Cost: $62 million

Estimated completion: Fall 2018

 

Hilton Garden Inn

The back sides of the Maverick apartment building (left) and Hilton Garden Inn (right). The first occurred between them on the fourth floor.

Iris Dimmick / Rivard Report

The back sides of the Maverick apartment building (left) and Hilton Garden Inn (right) were damaged after a fire occurred between them on the fourth floor.

Three buildings were demolished on the 400 block of E. Houston Street for a Hilton Garden Inn, a 10-story hotel soon under construction by Baywood Hotels.

Developer: Hilton

Cost: Undisclosed

Estimated completion: November 2017

 

Light Project

The restoration project of the Light building will include replacing the windows, re-roofing, plaster and paint restoration, and more.

Hannah Whisenant / Rivard Report

The restoration project of the Light building will include replacing the windows, re-roofing, plaster and paint restoration, and more.

The long-vacant San Antonio Light campus, a 1931 Spanish Colonial Revival building, is being transformed into a mixed-use office and retail complex. The building was home to Hearst Corporation’s 112-year-old newspaper until it closed in 1993. “The Light Project,” as GrayStreet is calling it, will bring 60,000 sq. ft. of new class A office space to downtown San Antonio.

Developer: GrayStreet Partners

Cost: Undisclosed

Estimated completion: Spring 2018

 

Correction: A previous version of this article listed “the Heart Corporation” as the previous owner of the Light building. This has been corrected to the company’s correct name, the Hearst Corporation. 

 

4 thoughts on “Hard Hat Required: Downtown SA Under Construction

  1. They talk about new apartments or condos to bring people back downtown will not work for those that work downtown now as they will be priced out, the only ones able to pay the amount will have to make 40 thousand or more to live downtown.

    • Agreed! I live near downtown and I haven’t seen one “affordable” apartment complex be built yet. My neighbors are starting to be pushed out by rising property tax and greedy infill developers. Anyone on a fixed income knows their days of enjoying downtown life are numbered. Thanks gentrification!

  2. It’s a shame the article neglects to plot the trajectory of San Antonio’s ‘other’ and arguably most critical West Side and greater downtown creek systems — Alazán, Martinez and Apache.

    The article highlights the ENORMOUS public expenditure (at least $175m) for just two miles of downtown San Pedro Creek work, and mainly for efforts to pedestrianize channelized sections north of El Paso Street (more or less duplicating the River Walk) where mapped flood risk is slim to none and street level pedestrian path improvement options abound.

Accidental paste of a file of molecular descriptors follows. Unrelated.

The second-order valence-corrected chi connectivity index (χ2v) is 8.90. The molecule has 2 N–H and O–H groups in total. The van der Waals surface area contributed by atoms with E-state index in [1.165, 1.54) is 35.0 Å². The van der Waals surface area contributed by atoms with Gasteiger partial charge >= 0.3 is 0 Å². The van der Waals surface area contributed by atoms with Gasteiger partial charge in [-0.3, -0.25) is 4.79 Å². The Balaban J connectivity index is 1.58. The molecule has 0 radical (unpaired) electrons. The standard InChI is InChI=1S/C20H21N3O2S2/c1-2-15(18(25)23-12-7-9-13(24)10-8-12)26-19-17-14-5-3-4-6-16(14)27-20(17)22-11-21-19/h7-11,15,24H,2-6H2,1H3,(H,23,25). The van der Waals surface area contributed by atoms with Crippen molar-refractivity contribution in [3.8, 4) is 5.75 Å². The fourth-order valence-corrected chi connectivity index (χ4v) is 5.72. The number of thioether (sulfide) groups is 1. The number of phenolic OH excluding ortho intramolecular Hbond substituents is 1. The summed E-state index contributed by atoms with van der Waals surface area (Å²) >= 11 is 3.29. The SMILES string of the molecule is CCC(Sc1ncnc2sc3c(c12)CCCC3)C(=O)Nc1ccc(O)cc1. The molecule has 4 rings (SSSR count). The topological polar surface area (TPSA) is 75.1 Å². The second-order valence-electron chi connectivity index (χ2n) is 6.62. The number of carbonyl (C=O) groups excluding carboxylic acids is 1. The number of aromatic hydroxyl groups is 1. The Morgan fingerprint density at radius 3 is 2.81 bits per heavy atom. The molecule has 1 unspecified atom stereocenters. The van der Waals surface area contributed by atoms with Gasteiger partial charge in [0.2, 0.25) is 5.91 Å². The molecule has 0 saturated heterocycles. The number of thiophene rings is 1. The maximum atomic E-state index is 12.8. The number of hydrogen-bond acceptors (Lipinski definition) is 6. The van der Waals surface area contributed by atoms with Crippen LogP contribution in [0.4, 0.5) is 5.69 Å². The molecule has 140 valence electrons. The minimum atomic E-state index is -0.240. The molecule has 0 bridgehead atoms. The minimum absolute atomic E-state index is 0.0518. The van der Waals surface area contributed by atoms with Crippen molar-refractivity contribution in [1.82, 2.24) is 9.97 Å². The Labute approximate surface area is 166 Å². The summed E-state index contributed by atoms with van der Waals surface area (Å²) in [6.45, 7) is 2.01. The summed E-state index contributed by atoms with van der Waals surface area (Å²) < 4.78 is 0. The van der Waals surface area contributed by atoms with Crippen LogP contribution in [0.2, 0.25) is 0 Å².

In contrast, vital Alazán and Martinez Creek work — in the heart of zipcode 78207 and a few blocks from UTSA’s downtown campus — is delayed yet another year (the hopeful completion unceremoniously shuffled to FY2020 from FY2019) and cut some funds by the City’s draft FY2018 so-called equity budget.

    City proposed budget for the ‘other’ four miles of West Side creek work along Alazán, Martinez and Apache and where flood risk is substantial is less than the City’s commitments to variously lone parking garage projects at approximately $9m combined for the three creeks over the next three years.

    An interactive tool published by San Antonio Express-News shows the extent of known flood risk along Alazán, Martinez and Apache creeks and in contrast with low to no risk along sections of San Pedro creek downtown where the lion’s share of $175m in public funds seems headed. SARA’s approved 2011 Westside Creek Restoration Conceptual Plan similarly stresses the need to prioritize and focus funds, connecting trail, and flood mitigation work to creek sections other than downtown San Pedro creek — professional planning and flood mitigation advice paid for and endorsed by the public that the City and County appear to be ignoring.

    The City’s and County’s hypocrisy in doing so much for recent Hurricane Harvey victims and evacuees and so little to address known West Side Creek flood risk with public funds, including with the City’s FY2018 budget, is glaring. A walk along the first mere half-mile stumps of Alazán and Martinez Creek improvement work (only a mile in total completed since 2010) makes clear that this is not SARA’s or the City’s finest or even adequate creek restoration and flood mitigation work.

    The City can help turn the tide with the final FY2018 budget. The City should at least maintain but possibly increase the current (FY2017) budget for projects 26-00657 (Alazán Creek), 26-00601 (Apache Creek) and 26-00654 (Martinez Creek) and re-commit to completing and improving these vital connected trail and flood mitigation projects by FY2019.

    See:

    ‘Are You At Risk of Flooding’ (Express-News):
    http://www.expressnews.com/news/local/item/Are-you-at-risk-of-flooding-mod-83145.php

    Westside Welcomes Alazán Trail Improvements (Rivard Report 2016):
    https://therivardreport.com/westside-creeks-project-celebrates-alazan-trail/